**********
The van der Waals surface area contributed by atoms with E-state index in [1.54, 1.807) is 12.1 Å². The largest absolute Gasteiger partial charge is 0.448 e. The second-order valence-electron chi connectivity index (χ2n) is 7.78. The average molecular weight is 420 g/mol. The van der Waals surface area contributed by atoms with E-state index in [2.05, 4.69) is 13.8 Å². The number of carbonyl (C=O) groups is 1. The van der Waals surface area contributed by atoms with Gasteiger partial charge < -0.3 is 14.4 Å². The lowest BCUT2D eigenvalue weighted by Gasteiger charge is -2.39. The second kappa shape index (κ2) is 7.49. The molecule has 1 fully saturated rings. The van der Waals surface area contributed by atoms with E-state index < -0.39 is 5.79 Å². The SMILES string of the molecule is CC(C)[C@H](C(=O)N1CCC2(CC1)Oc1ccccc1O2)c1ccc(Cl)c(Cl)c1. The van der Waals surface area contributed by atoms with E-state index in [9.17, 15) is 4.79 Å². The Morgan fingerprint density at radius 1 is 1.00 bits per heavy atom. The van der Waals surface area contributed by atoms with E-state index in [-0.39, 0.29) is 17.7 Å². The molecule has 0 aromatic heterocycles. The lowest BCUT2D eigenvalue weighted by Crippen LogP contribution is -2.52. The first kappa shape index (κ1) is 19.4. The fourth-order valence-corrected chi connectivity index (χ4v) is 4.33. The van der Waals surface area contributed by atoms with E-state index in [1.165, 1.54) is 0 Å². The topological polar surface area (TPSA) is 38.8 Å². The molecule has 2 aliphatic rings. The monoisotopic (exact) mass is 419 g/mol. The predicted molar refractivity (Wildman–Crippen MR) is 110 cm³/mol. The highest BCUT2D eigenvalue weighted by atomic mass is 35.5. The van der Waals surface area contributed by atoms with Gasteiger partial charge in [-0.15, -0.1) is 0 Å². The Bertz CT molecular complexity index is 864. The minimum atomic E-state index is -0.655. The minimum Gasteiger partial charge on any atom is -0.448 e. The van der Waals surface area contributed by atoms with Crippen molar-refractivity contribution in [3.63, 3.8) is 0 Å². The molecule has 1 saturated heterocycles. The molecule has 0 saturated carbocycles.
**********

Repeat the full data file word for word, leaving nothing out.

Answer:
The van der Waals surface area contributed by atoms with E-state index in [1.54, 1.807) is 12.1 Å². The largest absolute Gasteiger partial charge is 0.448 e. The second-order valence-electron chi connectivity index (χ2n) is 7.78. The average molecular weight is 420 g/mol. The van der Waals surface area contributed by atoms with E-state index in [2.05, 4.69) is 13.8 Å². The number of carbonyl (C=O) groups is 1. The van der Waals surface area contributed by atoms with Gasteiger partial charge < -0.3 is 14.4 Å². The lowest BCUT2D eigenvalue weighted by Gasteiger charge is -2.39. The second kappa shape index (κ2) is 7.49. The molecule has 1 fully saturated rings. The van der Waals surface area contributed by atoms with E-state index < -0.39 is 5.79 Å². The SMILES string of the molecule is CC(C)[C@H](C(=O)N1CCC2(CC1)Oc1ccccc1O2)c1ccc(Cl)c(Cl)c1. The van der Waals surface area contributed by atoms with E-state index in [9.17, 15) is 4.79 Å². The Morgan fingerprint density at radius 1 is 1.00 bits per heavy atom. The van der Waals surface area contributed by atoms with E-state index in [-0.39, 0.29) is 17.7 Å². The molecule has 0 aromatic heterocycles. The lowest BCUT2D eigenvalue weighted by Crippen LogP contribution is -2.52. The first kappa shape index (κ1) is 19.4. The fourth-order valence-corrected chi connectivity index (χ4v) is 4.33. The van der Waals surface area contributed by atoms with E-state index in [1.165, 1.54) is 0 Å². The topological polar surface area (TPSA) is 38.8 Å². The molecule has 2 aliphatic rings. The monoisotopic (exact) mass is 419 g/mol. The predicted molar refractivity (Wildman–Crippen MR) is 110 cm³/mol. The highest BCUT2D eigenvalue weighted by atomic mass is 35.5. The van der Waals surface area contributed by atoms with Gasteiger partial charge in [-0.15, -0.1) is 0 Å². The Bertz CT molecular complexity index is 864. The minimum atomic E-state index is -0.655. The minimum Gasteiger partial charge on any atom is -0.448 e. The van der Waals surface area contributed by atoms with Crippen molar-refractivity contribution in [3.63, 3.8) is 0 Å². The molecule has 1 saturated heterocycles. The molecule has 0 saturated carbocycles.